If the Amazon reviewers slammed Howard’s work without reading it, that’s a problem, and Amazon should address it. If they panned Howard’s book because they didn’t like it, that’s reality, and Howard need to figure out how to live with it, and to come to terms with publishing in 2014. Everyone is a critic. Everyone’s got a soapbox. And the worst fate for a writer isn’t being attacked … it’s being ignored.

Here, by the way, is a review that just popped up on Barnes & Noble about my novel The Distance Beacons:

Wow, Violet! This was great! Thanks so much for recommending it to me! (Haha, sorry for the typo) Your style is absolutely wonderful! Please keep going, and l will keep reading! <p> Thanks again for reading mine, Ring &infin

Huh?  Actually, there seems to be a random conversation going on between a couple of people, carried out via reviews of my novel.  Luckily, all their reviews are 5-stars.  At least I’m not being ignored.  I think.


Why Amazon is not a monopoly

Franklin Foer of The New Republic has joined the ranks of folks with Amazon Derangement Syndrome; take a look at this article.  The best response I’ve seen is this blog post at the Washington Post (now owned, of course, by Jeff Bezos). To Foer’s assertion that big publishers just can’t compete in the face of Amazon’s demands, the author points out the obvious:

They just can’t compete?  Why the hell not?  They can’t sell their e-books from their own websites?  Why is that?  Or at  The ebook market is, as the antitrust lawyers say, as “contestable” a market as one can imagine, with virtually no barriers to entry.  Sell your stuff there, at whatever price you want to sell it at.  If you want Amazon to sell your stuff, you have to take their terms.  It’s not “exacting tribute”!  It’s “business as usual.”  If you don’t like it, go elsewhere.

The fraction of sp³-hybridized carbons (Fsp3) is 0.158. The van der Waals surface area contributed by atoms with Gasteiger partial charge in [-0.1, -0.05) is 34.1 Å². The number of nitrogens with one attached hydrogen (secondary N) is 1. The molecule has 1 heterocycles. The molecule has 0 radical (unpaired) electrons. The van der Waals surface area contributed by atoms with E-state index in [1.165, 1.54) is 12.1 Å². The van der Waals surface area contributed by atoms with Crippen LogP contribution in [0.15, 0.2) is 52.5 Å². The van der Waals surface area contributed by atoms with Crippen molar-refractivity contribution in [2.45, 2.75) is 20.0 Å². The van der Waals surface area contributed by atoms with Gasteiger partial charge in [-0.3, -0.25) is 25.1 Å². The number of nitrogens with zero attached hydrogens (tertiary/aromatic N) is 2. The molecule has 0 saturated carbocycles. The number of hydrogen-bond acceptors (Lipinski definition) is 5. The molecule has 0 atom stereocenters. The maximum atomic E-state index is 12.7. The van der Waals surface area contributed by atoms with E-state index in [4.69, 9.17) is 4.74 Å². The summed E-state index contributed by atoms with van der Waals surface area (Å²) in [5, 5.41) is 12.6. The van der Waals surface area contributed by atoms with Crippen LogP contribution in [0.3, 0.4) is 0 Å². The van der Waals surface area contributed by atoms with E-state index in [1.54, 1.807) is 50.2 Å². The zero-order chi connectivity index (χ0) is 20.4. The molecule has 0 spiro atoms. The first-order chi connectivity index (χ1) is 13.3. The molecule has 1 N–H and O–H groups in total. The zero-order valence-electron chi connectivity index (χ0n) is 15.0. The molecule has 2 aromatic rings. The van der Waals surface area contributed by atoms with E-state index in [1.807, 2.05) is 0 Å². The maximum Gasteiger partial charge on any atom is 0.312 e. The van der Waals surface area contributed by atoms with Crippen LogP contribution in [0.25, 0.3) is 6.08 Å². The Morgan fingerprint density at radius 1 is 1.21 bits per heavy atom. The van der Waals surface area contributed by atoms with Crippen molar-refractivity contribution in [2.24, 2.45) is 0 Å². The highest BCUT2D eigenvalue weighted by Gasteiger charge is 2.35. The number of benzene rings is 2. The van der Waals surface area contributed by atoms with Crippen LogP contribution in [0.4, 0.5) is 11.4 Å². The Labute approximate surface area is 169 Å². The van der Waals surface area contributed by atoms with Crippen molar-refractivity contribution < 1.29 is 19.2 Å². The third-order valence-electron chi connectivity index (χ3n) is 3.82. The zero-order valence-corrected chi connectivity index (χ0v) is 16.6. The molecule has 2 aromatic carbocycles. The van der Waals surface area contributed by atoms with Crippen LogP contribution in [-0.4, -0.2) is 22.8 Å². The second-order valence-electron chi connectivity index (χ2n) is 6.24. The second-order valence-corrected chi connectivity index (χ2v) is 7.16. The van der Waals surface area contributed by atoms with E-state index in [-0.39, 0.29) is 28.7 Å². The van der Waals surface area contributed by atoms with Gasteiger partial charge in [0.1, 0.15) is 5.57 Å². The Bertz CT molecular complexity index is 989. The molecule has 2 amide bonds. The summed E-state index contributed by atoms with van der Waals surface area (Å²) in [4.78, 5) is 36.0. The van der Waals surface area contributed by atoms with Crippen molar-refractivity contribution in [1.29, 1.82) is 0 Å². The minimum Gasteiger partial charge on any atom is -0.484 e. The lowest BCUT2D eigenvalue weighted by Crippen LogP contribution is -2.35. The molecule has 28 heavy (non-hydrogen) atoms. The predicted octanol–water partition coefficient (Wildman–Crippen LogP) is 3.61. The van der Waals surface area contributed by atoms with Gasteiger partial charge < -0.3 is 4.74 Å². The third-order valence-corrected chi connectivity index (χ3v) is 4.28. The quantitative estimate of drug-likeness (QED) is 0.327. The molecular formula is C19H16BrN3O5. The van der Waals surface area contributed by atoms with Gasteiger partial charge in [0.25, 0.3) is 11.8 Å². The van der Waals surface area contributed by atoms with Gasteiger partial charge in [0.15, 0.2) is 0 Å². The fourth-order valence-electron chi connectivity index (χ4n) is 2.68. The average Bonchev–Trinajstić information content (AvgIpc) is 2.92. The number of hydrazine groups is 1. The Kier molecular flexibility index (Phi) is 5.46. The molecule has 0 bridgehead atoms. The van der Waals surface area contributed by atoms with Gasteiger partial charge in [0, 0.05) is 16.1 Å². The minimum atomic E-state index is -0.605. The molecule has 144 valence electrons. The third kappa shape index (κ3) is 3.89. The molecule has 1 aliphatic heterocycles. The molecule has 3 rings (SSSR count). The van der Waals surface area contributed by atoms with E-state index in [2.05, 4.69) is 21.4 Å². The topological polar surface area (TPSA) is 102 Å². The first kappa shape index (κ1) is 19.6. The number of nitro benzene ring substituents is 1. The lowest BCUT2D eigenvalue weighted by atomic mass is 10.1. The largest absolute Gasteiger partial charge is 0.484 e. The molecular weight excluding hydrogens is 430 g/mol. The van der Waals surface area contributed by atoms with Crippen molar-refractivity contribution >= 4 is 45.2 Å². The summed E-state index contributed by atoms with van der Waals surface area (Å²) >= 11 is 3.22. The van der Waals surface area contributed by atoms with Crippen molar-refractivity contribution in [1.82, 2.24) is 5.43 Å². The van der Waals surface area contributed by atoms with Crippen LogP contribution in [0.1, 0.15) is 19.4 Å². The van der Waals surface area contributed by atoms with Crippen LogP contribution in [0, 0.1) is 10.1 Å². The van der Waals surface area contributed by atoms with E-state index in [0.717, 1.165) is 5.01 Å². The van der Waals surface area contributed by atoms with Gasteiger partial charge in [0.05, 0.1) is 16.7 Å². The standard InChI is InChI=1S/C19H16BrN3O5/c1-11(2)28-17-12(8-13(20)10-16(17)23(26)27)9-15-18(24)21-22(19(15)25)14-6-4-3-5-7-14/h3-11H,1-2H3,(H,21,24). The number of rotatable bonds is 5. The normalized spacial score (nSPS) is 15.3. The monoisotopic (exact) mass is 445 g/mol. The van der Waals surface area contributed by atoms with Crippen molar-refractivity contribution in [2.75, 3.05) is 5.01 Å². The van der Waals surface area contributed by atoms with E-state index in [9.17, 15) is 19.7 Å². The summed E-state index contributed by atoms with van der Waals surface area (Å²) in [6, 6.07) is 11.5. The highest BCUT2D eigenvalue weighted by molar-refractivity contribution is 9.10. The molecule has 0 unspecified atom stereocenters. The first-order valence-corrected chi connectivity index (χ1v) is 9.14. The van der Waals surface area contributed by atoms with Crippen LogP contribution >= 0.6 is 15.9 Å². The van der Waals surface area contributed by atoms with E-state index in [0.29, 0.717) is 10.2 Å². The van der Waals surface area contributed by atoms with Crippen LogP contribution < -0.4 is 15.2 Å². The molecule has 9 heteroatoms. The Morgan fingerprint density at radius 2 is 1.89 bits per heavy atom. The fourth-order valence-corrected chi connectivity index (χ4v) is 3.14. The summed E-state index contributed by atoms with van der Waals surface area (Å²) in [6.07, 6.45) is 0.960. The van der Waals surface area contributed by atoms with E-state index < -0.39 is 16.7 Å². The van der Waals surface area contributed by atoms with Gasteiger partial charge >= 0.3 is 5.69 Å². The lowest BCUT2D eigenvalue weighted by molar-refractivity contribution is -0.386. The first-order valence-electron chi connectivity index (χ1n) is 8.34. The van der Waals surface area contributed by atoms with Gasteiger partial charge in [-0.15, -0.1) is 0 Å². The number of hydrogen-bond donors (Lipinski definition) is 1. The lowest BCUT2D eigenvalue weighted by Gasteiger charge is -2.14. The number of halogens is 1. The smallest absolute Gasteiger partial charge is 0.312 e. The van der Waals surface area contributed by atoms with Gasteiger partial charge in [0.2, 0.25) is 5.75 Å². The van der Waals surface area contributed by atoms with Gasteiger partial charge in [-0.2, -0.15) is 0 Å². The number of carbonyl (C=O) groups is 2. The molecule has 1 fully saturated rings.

Of course, convincing people that Jeff Bezos is the devil and Amazon is an evil empire is one way of competing; I don’t find it a very compelling approach, though.

As I mentioned in another post, the one time I wanted to buy a Hachette book on Amazon lately, it took me three clicks to find it at Barnes & Noble with a 20% discount.  No monopoly here.

The Times’ public editor weighs in on the paper’s Amazon Derangement Syndrome

It doesn’t surprise me that Margaret Sullivan, the public editor New York Times, has finally seen fit to weigh in on its absurdly one-sided coverage of the Amazon/Hachette dispute.  The column’s title, “Publishing Battle Should Be Covered, Not Joined” sums up her opinion.  The reporter, David Streitfeld, insists that he’s just covering the controversy.  Sullivan isn’t quite buying it:

MY take: It’s important to remember that this is a tale of digital disruption,not good and evil. The establishment figures The Times has quoted on this issue, respected and renowned though they are, should have their statements subjected to critical analysis, just as Amazon’s actions should be. The Times has given a lot of ink to one side and — in story choice, tone and display — helped to portray the retailer as a literature-killing bully instead of a hard-nosed business.

I would like to see more unemotional exploration of the economic issues; more critical questioning of the statements of big-name publishing players; and greater representation of those who think Amazon may be a boon to a book-loving culture, not its killer.

That sounds about right to me.

Things I don’t understand about the war between Amazon and Hachette